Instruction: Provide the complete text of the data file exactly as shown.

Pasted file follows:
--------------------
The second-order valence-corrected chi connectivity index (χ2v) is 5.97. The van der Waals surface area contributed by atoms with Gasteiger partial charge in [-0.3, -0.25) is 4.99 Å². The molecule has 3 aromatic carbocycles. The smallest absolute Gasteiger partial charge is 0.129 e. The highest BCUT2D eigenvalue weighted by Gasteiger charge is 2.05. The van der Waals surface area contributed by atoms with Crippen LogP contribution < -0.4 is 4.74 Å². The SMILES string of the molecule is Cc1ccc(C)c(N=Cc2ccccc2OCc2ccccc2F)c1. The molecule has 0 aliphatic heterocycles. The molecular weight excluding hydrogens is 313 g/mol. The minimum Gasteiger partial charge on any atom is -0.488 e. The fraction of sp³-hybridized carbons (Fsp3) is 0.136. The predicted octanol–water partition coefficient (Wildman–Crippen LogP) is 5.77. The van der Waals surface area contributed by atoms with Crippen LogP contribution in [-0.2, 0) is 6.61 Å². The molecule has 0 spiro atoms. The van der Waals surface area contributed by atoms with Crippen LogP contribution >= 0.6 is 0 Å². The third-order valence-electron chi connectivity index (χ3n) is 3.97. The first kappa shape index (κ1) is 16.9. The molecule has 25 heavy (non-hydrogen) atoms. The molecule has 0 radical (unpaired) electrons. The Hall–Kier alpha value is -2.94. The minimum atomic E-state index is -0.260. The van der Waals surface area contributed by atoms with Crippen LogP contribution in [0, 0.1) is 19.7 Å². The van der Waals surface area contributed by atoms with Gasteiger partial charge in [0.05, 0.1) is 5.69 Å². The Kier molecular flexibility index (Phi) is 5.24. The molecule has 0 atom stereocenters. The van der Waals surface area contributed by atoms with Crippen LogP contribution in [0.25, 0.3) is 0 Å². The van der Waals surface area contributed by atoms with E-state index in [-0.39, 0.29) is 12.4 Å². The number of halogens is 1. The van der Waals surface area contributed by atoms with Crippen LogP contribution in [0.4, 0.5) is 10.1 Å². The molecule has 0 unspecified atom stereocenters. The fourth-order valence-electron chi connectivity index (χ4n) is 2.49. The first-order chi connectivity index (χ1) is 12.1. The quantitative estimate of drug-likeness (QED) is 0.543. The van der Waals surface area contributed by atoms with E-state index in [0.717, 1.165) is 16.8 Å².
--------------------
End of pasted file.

The second-order valence-corrected chi connectivity index (χ2v) is 5.97. The van der Waals surface area contributed by atoms with Gasteiger partial charge in [-0.3, -0.25) is 4.99 Å². The molecule has 3 aromatic carbocycles. The smallest absolute Gasteiger partial charge is 0.129 e. The highest BCUT2D eigenvalue weighted by Gasteiger charge is 2.05. The van der Waals surface area contributed by atoms with Crippen LogP contribution < -0.4 is 4.74 Å². The SMILES string of the molecule is Cc1ccc(C)c(N=Cc2ccccc2OCc2ccccc2F)c1. The molecule has 0 aliphatic heterocycles. The molecular weight excluding hydrogens is 313 g/mol. The minimum Gasteiger partial charge on any atom is -0.488 e. The fraction of sp³-hybridized carbons (Fsp3) is 0.136. The predicted octanol–water partition coefficient (Wildman–Crippen LogP) is 5.77. The van der Waals surface area contributed by atoms with Crippen LogP contribution in [-0.2, 0) is 6.61 Å². The molecule has 0 spiro atoms. The van der Waals surface area contributed by atoms with Crippen LogP contribution >= 0.6 is 0 Å². The third-order valence-electron chi connectivity index (χ3n) is 3.97. The first kappa shape index (κ1) is 16.9. The molecule has 25 heavy (non-hydrogen) atoms. The molecule has 0 radical (unpaired) electrons. The Hall–Kier alpha value is -2.94. The minimum atomic E-state index is -0.260. The van der Waals surface area contributed by atoms with Crippen LogP contribution in [0, 0.1) is 19.7 Å². The van der Waals surface area contributed by atoms with Gasteiger partial charge in [0.05, 0.1) is 5.69 Å². The Kier molecular flexibility index (Phi) is 5.24. The molecule has 0 atom stereocenters. The van der Waals surface area contributed by atoms with Crippen LogP contribution in [0.25, 0.3) is 0 Å². The van der Waals surface area contributed by atoms with E-state index in [-0.39, 0.29) is 12.4 Å². The number of halogens is 1. The van der Waals surface area contributed by atoms with Crippen LogP contribution in [0.4, 0.5) is 10.1 Å². The molecule has 0 unspecified atom stereocenters. The fourth-order valence-electron chi connectivity index (χ4n) is 2.49. The first-order chi connectivity index (χ1) is 12.1. The quantitative estimate of drug-likeness (QED) is 0.543. The van der Waals surface area contributed by atoms with E-state index in [0.717, 1.165) is 16.8 Å².